Hope and concern
The ancient way of curing disease was the administration of natural products to the patient. The next step in drug discovery resulted from advances in chemistry. After isolation of natural active ingredients, synthesis in the laboratory of identical or variants ensued. Thereafter, development of therapeutic artificial molecules augmented our pharmaceutical armamentarium. However, polypeptides or proteins such as monoclonal antibodies can not be produced in vitro. Genetic techniques were evolved to cover this scientific field. These products are produced in living organisms and therefore such products are called biologic drugs or biologicals.
Marketing of a new drug (whether biological or chemical origin) is protected by a finite patent which expires at 20 years since the application. After patent expiration, other pharmaceutical companies have the right to reproduce the drugs which reach the market at a lower cost than the first-original one. The similar chemical drugs are called generics. The similar biologic drugs derived form a special category and are called biosimilars.
Biosimilars are biological macromolecules. It is essentially impossible to reproduce an identical to the original biosimilar. Although the proteins consist of the same peptide sequence, the post transcriptional modifications and differences in purification and processing result in a slightly different final product. This inherent variation, although perhaps of no clinical significance has triggered the development of special requirements for their approval supported by relevant legislation. Part of the comparability proof is a randomized clinical study comparing the biosimilar to the innovator for at least one common end-point. . Each country has its own legislation in Europe, however all of them obey to the EMA (European Medicines Agency) regulations and law which controls each country’s drug legislation in Europe. The reason for development and accepting biosimilars is financial. It is hoped that competition among producers (pharmaceutical companies) would lower the usually very high prices. This would result in reduced therapeutic expenses covered either by the patient or the health system of each country.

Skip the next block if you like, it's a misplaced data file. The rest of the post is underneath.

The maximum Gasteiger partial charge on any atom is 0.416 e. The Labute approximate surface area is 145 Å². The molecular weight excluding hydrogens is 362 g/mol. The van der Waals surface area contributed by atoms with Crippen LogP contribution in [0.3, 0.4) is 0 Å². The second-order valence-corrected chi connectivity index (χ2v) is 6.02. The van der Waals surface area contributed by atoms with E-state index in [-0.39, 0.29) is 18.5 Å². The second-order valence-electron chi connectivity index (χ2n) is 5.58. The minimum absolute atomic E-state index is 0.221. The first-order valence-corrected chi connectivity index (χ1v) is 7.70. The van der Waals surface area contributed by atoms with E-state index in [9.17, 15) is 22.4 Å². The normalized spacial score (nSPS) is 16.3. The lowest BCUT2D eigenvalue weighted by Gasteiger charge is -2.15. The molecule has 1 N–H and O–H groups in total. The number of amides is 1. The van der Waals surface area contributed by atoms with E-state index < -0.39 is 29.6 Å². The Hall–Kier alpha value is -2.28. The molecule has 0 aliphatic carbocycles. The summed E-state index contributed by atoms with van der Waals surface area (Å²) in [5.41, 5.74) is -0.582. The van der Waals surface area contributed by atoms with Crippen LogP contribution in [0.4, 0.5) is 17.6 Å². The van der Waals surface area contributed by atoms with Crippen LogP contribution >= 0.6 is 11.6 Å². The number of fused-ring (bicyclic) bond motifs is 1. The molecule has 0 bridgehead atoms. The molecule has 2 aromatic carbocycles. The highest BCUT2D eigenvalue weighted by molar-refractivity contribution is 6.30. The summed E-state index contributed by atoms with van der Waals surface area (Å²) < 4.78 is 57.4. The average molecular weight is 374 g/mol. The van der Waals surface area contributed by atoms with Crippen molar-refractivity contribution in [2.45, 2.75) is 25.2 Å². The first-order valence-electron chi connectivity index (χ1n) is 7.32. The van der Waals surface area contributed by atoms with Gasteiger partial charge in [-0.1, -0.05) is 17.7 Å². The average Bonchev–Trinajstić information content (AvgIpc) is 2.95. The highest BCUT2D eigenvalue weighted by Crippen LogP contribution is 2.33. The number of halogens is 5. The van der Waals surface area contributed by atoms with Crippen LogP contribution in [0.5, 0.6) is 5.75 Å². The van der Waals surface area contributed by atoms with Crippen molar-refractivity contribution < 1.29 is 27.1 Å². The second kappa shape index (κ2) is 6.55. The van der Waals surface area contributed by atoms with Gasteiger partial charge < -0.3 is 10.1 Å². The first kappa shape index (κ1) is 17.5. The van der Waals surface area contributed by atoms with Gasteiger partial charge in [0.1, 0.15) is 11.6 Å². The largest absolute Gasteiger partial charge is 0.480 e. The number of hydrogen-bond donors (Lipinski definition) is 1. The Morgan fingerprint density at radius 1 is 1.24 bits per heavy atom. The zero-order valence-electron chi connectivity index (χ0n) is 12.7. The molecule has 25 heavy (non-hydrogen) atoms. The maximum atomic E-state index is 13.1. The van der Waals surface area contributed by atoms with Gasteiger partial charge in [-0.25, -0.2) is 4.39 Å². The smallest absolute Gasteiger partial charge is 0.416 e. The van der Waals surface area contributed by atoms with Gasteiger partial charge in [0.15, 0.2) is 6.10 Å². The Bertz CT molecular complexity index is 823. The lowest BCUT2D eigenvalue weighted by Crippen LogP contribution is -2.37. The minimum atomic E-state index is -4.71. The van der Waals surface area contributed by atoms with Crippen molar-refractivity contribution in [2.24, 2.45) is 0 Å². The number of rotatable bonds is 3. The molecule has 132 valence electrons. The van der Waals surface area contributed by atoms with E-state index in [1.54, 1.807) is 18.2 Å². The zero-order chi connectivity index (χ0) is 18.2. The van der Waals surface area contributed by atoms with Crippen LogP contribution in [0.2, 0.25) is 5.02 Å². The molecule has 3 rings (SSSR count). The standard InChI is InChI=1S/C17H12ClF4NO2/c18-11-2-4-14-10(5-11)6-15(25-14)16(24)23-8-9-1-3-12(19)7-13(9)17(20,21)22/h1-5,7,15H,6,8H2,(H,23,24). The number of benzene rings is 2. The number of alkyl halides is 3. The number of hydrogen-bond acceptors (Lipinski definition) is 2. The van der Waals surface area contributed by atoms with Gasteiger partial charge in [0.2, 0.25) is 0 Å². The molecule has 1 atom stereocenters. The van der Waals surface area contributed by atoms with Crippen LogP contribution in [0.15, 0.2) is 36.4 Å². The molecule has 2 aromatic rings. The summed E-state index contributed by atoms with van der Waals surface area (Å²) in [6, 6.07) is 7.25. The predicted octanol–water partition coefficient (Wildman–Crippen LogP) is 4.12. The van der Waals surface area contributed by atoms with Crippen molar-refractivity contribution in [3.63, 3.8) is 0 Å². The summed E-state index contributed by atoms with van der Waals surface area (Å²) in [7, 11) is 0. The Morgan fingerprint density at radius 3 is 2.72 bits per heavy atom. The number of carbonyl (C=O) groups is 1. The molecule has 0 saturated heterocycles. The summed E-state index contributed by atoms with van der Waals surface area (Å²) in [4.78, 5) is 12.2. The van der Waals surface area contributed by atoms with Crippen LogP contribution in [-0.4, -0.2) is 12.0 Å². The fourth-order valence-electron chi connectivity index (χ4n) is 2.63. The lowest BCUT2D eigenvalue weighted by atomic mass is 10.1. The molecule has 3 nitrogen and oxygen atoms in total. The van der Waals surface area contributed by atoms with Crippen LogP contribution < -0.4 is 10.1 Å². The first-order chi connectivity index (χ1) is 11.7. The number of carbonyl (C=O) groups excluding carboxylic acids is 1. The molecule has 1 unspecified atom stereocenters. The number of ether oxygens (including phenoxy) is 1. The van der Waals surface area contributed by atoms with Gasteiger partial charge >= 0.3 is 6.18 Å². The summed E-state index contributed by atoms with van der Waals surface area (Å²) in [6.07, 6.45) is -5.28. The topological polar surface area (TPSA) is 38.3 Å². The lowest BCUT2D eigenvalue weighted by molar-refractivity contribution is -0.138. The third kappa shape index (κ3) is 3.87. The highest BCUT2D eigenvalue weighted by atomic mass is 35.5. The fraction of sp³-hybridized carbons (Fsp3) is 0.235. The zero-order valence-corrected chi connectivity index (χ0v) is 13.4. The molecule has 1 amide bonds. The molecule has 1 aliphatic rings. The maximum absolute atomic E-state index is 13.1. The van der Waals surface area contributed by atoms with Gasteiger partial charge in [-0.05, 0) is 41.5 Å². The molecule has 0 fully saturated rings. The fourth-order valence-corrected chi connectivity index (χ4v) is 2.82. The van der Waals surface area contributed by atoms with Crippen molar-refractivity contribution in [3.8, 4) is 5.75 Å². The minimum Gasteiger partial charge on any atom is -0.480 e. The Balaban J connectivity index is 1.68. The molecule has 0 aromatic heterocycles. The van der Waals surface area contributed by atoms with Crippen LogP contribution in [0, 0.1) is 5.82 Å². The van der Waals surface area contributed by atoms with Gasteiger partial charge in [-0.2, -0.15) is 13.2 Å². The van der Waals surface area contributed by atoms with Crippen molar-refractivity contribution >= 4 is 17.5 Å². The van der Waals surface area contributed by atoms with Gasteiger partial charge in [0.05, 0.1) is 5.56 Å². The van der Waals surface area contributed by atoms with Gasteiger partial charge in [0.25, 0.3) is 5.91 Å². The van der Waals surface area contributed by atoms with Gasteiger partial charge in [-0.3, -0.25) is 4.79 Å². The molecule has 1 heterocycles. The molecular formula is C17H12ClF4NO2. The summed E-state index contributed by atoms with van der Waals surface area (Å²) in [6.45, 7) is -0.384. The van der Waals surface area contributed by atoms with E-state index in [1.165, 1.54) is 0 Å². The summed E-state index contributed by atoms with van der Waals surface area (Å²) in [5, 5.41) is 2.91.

Responsibilities of pharmaceutical companies are described as pharmacovigilance. This is achieved by post-authorization studies testing safety and immunogenicity. An expert is appointed in each pharmaceutical company to collect and monitor such data. Every biosimilar product should be easily tracked and identified at the clinical level (traceability) so that useful information is not lost. In order to achieve that, three characteristics must be available : the INN, the brand name of the biosimilar, the batch number. These characteristics are to be stored at the dispensing pharmacy long term in order to relate any to the proper batch. In addition, physicians are required to provide the brand name of the prescribed biosimilar, contributing to the identification of efficacy and safety this way. Pharmacist are also discouraged to substitute the prescribed biosimilar. Hence the question of when interchangeability is permitted remains to be determined.
Collaboration of pharmaceutical companies, doctors and pharmacists will lead to the proper use of biosimilars for the benefit of the finances of health systems and indirectly for the benefit of the patients.
Biosimilars: Hope and concern.
Emmanouilides CE, Karampola MI, Beredima M
J Oncol Pharm Pract. 2015 Sep 21
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